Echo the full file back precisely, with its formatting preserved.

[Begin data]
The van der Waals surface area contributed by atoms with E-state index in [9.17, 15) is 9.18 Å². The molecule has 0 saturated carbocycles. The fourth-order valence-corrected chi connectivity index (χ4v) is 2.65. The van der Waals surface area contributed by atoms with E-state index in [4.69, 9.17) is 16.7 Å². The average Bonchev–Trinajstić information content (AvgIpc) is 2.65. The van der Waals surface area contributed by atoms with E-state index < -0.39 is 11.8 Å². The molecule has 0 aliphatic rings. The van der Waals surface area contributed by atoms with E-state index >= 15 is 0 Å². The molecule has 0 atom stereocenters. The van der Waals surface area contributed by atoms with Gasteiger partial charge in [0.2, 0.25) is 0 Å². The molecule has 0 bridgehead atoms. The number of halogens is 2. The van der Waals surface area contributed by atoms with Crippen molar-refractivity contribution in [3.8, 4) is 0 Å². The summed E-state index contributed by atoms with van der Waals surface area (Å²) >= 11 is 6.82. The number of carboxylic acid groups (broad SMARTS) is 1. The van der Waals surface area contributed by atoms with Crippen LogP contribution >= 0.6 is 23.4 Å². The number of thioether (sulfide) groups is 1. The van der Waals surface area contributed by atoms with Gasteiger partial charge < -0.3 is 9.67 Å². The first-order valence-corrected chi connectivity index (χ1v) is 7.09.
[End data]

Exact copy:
The van der Waals surface area contributed by atoms with E-state index in [9.17, 15) is 9.18 Å². The molecule has 0 saturated carbocycles. The fourth-order valence-corrected chi connectivity index (χ4v) is 2.65. The van der Waals surface area contributed by atoms with E-state index in [4.69, 9.17) is 16.7 Å². The average Bonchev–Trinajstić information content (AvgIpc) is 2.65. The van der Waals surface area contributed by atoms with E-state index < -0.39 is 11.8 Å². The molecule has 0 aliphatic rings. The van der Waals surface area contributed by atoms with E-state index >= 15 is 0 Å². The molecule has 0 atom stereocenters. The van der Waals surface area contributed by atoms with Gasteiger partial charge in [0.2, 0.25) is 0 Å². The molecule has 0 bridgehead atoms. The number of halogens is 2. The van der Waals surface area contributed by atoms with Crippen molar-refractivity contribution in [3.8, 4) is 0 Å². The summed E-state index contributed by atoms with van der Waals surface area (Å²) >= 11 is 6.82. The number of carboxylic acid groups (broad SMARTS) is 1. The van der Waals surface area contributed by atoms with Crippen LogP contribution >= 0.6 is 23.4 Å². The number of thioether (sulfide) groups is 1. The van der Waals surface area contributed by atoms with Gasteiger partial charge < -0.3 is 9.67 Å². The first-order valence-corrected chi connectivity index (χ1v) is 7.09.